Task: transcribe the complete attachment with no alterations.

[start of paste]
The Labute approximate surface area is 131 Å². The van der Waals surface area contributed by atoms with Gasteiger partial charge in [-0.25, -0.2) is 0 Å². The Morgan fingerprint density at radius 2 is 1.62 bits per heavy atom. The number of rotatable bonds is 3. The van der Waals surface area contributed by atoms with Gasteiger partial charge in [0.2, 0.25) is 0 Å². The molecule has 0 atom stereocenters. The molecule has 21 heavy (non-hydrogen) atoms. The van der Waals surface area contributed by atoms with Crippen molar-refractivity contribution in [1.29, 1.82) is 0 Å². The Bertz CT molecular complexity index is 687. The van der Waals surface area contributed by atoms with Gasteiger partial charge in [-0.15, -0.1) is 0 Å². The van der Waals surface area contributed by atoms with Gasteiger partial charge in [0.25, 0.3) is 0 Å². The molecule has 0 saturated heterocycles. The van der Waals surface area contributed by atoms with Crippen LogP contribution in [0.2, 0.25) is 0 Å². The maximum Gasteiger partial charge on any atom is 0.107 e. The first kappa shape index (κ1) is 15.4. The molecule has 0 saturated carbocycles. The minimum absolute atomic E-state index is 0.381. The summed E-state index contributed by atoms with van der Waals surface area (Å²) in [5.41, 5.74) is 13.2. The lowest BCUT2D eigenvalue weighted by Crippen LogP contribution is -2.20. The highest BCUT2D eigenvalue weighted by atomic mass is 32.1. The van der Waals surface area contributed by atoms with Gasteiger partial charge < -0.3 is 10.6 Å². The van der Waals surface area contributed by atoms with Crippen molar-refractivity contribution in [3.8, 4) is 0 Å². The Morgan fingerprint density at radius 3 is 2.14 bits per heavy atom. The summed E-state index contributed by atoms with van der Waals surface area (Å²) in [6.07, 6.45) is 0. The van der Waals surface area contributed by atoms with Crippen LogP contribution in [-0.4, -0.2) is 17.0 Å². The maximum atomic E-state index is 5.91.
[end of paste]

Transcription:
The Labute approximate surface area is 131 Å². The van der Waals surface area contributed by atoms with Gasteiger partial charge in [-0.25, -0.2) is 0 Å². The Morgan fingerprint density at radius 2 is 1.62 bits per heavy atom. The number of rotatable bonds is 3. The van der Waals surface area contributed by atoms with Gasteiger partial charge in [0.2, 0.25) is 0 Å². The molecule has 0 atom stereocenters. The molecule has 21 heavy (non-hydrogen) atoms. The van der Waals surface area contributed by atoms with Crippen molar-refractivity contribution in [1.29, 1.82) is 0 Å². The Bertz CT molecular complexity index is 687. The van der Waals surface area contributed by atoms with Gasteiger partial charge in [-0.15, -0.1) is 0 Å². The van der Waals surface area contributed by atoms with Gasteiger partial charge in [0.25, 0.3) is 0 Å². The molecule has 0 saturated heterocycles. The van der Waals surface area contributed by atoms with Crippen LogP contribution in [0.2, 0.25) is 0 Å². The maximum Gasteiger partial charge on any atom is 0.107 e. The first kappa shape index (κ1) is 15.4. The molecule has 0 saturated carbocycles. The minimum absolute atomic E-state index is 0.381. The summed E-state index contributed by atoms with van der Waals surface area (Å²) in [5.41, 5.74) is 13.2. The lowest BCUT2D eigenvalue weighted by Crippen LogP contribution is -2.20. The highest BCUT2D eigenvalue weighted by atomic mass is 32.1. The van der Waals surface area contributed by atoms with Gasteiger partial charge < -0.3 is 10.6 Å². The van der Waals surface area contributed by atoms with Crippen molar-refractivity contribution in [3.8, 4) is 0 Å². The Morgan fingerprint density at radius 3 is 2.14 bits per heavy atom. The summed E-state index contributed by atoms with van der Waals surface area (Å²) in [6.07, 6.45) is 0. The van der Waals surface area contributed by atoms with Crippen LogP contribution in [-0.4, -0.2) is 17.0 Å². The maximum atomic E-state index is 5.91.